The following conditions must be fulfilled before a seller can be deemed to be an unpaid seller:
(i) He must be unpaid and the price must be due.
(ii) He must have an immediate right of action for the price.
(iii) A bill of exchange or other negotiable instrument was received but the same has been dishonoured.
The rights of an unpaid seller can be broadly divided under 2 main headings:
1) Rights against the goods and
2) Rights against the buyer
1) Rights of an unpaid seller against the buyer personally: In addition to the unpaid seller’s rights against the goods, he has rights even against the buyer personally. They are as follows:
1. Suit for Price: Generally the seller can sue for the price of the goods only when the property in the goods has passed to the buyer and the price is not paid as per the terms of the contract. In cases where the property in the goods has not passed to the buyer, suit for price generally, cannot be maintained, unless under the contract, price is payable on a certain date irrespective of the delivery of passing of the ownership of the goods.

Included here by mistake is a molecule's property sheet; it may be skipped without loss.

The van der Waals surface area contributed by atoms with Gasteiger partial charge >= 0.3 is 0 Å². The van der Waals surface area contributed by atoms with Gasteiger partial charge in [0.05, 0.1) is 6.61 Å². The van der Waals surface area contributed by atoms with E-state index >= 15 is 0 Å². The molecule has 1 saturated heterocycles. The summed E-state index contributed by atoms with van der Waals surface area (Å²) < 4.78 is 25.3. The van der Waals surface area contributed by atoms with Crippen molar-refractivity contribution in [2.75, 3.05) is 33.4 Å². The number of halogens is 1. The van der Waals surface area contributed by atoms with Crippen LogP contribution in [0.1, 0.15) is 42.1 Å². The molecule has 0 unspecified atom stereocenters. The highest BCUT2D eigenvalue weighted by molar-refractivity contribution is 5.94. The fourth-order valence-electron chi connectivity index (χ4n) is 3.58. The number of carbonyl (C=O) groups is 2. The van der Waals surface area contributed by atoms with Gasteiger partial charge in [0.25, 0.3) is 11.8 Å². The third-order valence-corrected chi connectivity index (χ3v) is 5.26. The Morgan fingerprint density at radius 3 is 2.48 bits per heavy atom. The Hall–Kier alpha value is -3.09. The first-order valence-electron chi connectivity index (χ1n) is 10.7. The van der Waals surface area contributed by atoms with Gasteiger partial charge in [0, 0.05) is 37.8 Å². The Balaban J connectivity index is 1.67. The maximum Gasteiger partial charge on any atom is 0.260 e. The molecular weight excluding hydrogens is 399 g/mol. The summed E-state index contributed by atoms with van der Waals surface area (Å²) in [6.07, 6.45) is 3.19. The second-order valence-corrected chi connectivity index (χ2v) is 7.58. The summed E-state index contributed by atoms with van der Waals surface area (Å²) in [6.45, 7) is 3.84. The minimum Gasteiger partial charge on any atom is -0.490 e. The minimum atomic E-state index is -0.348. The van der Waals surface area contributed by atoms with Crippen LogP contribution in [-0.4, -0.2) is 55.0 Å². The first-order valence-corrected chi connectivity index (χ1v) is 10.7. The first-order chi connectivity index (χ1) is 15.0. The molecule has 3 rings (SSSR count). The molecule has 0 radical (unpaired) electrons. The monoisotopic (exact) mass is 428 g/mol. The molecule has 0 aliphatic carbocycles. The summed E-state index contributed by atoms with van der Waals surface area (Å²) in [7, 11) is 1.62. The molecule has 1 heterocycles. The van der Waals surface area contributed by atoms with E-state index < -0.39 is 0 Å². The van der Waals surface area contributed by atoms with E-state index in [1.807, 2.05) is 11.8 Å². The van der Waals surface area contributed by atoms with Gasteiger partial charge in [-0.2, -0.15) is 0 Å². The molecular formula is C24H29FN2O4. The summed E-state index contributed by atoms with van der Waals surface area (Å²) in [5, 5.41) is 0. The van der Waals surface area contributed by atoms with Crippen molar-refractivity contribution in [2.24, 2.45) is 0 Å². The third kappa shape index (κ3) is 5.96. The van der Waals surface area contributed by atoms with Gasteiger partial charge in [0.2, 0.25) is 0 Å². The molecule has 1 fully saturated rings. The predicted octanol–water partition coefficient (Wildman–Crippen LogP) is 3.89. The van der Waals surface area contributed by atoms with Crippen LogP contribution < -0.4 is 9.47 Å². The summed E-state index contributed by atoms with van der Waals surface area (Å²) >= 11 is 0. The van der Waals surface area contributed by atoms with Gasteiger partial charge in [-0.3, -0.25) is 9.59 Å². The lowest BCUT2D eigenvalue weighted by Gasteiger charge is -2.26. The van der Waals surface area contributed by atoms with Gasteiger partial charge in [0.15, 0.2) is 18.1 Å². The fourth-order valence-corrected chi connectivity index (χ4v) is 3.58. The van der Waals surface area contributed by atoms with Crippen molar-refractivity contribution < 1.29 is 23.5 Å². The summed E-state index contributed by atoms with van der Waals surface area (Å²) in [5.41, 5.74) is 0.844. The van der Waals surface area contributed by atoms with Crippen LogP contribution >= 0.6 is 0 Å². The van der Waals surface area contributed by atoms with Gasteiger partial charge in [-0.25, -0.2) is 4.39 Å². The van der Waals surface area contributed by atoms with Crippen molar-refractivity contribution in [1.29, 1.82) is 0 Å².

2. Suit for damages: The unpaid seller can bring an action for damages where the buyer wrongfully refuses to accept the goods or repudiates the contract.
3. Suit for interest: In case of breach of contract on the part of the buyer, the unpaid seller can claim for interest from the date of tender of the goods or from the date, the price becomes payable along with a suit for price.

7. Differentiate between bailment and pledge. Discuss the duties of a bailee. 4, 6
Ans: Difference between Bailment and Pledge: Pledge is a special kind of Bailment. Thus, all Pledges are Bailments but the reverse is not true. 
Bailment
Pledge
Bailment can be for many reasons ranging for reward to gratuitous.
A pledge is bailment done for a specific type of purpose, which is to secure a loan or performance of a promise.
The bailee does not get a right to sell the goods.
A pawnee has a right to sell the goods in case of default.
The bailee only gets a right of lien over the goods.
A pawnee gets a right of retainer and a special interest in the goods, which is more than just the lien.
The bailee can use the goods bailed.
The pawnee has no right to use the goods.
The bailee is not responsible for the loss, destruction, or deterioration if he uses the goods with reasonable care.
The pawnee is absolutely liable for the upkeep of the goods.

Duties of Bailee